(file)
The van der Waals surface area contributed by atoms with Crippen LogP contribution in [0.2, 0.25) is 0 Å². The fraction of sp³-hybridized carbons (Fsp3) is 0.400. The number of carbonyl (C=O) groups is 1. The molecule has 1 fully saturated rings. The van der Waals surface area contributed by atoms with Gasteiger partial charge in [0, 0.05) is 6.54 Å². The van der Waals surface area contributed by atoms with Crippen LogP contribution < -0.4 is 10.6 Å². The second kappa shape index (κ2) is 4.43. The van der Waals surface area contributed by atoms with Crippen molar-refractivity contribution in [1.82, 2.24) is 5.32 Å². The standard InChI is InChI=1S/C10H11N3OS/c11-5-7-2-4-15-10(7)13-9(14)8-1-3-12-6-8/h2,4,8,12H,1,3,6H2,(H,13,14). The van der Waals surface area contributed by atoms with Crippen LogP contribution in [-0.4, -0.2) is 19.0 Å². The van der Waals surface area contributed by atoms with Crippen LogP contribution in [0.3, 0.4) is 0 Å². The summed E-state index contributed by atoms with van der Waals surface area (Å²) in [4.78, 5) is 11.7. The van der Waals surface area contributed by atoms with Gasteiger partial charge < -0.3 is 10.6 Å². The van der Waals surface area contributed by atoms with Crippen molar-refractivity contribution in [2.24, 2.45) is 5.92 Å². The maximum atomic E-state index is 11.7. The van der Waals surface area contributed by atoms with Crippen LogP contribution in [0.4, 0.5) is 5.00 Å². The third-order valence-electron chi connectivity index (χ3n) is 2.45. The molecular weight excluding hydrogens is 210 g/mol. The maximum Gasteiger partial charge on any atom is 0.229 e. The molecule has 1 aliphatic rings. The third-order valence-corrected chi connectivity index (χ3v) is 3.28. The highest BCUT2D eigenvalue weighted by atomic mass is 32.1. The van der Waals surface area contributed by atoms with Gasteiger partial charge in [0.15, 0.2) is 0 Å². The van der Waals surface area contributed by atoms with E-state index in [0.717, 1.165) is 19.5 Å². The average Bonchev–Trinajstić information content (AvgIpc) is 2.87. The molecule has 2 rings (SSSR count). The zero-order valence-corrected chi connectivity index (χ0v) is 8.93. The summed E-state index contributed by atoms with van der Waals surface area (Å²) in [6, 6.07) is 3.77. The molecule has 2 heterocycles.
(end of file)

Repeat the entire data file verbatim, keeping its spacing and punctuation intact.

The van der Waals surface area contributed by atoms with Crippen LogP contribution in [0.2, 0.25) is 0 Å². The fraction of sp³-hybridized carbons (Fsp3) is 0.400. The number of carbonyl (C=O) groups is 1. The molecule has 1 fully saturated rings. The van der Waals surface area contributed by atoms with Gasteiger partial charge in [0, 0.05) is 6.54 Å². The van der Waals surface area contributed by atoms with Crippen LogP contribution < -0.4 is 10.6 Å². The second kappa shape index (κ2) is 4.43. The van der Waals surface area contributed by atoms with Crippen molar-refractivity contribution in [1.82, 2.24) is 5.32 Å². The standard InChI is InChI=1S/C10H11N3OS/c11-5-7-2-4-15-10(7)13-9(14)8-1-3-12-6-8/h2,4,8,12H,1,3,6H2,(H,13,14). The van der Waals surface area contributed by atoms with Crippen LogP contribution in [-0.4, -0.2) is 19.0 Å². The van der Waals surface area contributed by atoms with Crippen LogP contribution in [0.3, 0.4) is 0 Å². The summed E-state index contributed by atoms with van der Waals surface area (Å²) in [4.78, 5) is 11.7. The van der Waals surface area contributed by atoms with Gasteiger partial charge < -0.3 is 10.6 Å². The van der Waals surface area contributed by atoms with Crippen molar-refractivity contribution in [2.24, 2.45) is 5.92 Å². The maximum atomic E-state index is 11.7. The van der Waals surface area contributed by atoms with Crippen LogP contribution in [0.4, 0.5) is 5.00 Å². The third-order valence-electron chi connectivity index (χ3n) is 2.45. The molecular weight excluding hydrogens is 210 g/mol. The maximum Gasteiger partial charge on any atom is 0.229 e. The molecule has 1 aliphatic rings. The third-order valence-corrected chi connectivity index (χ3v) is 3.28. The highest BCUT2D eigenvalue weighted by atomic mass is 32.1. The van der Waals surface area contributed by atoms with Gasteiger partial charge in [0.15, 0.2) is 0 Å². The van der Waals surface area contributed by atoms with E-state index in [0.717, 1.165) is 19.5 Å². The average Bonchev–Trinajstić information content (AvgIpc) is 2.87. The molecule has 2 rings (SSSR count). The zero-order valence-corrected chi connectivity index (χ0v) is 8.93. The summed E-state index contributed by atoms with van der Waals surface area (Å²) in [6, 6.07) is 3.77. The molecule has 2 heterocycles.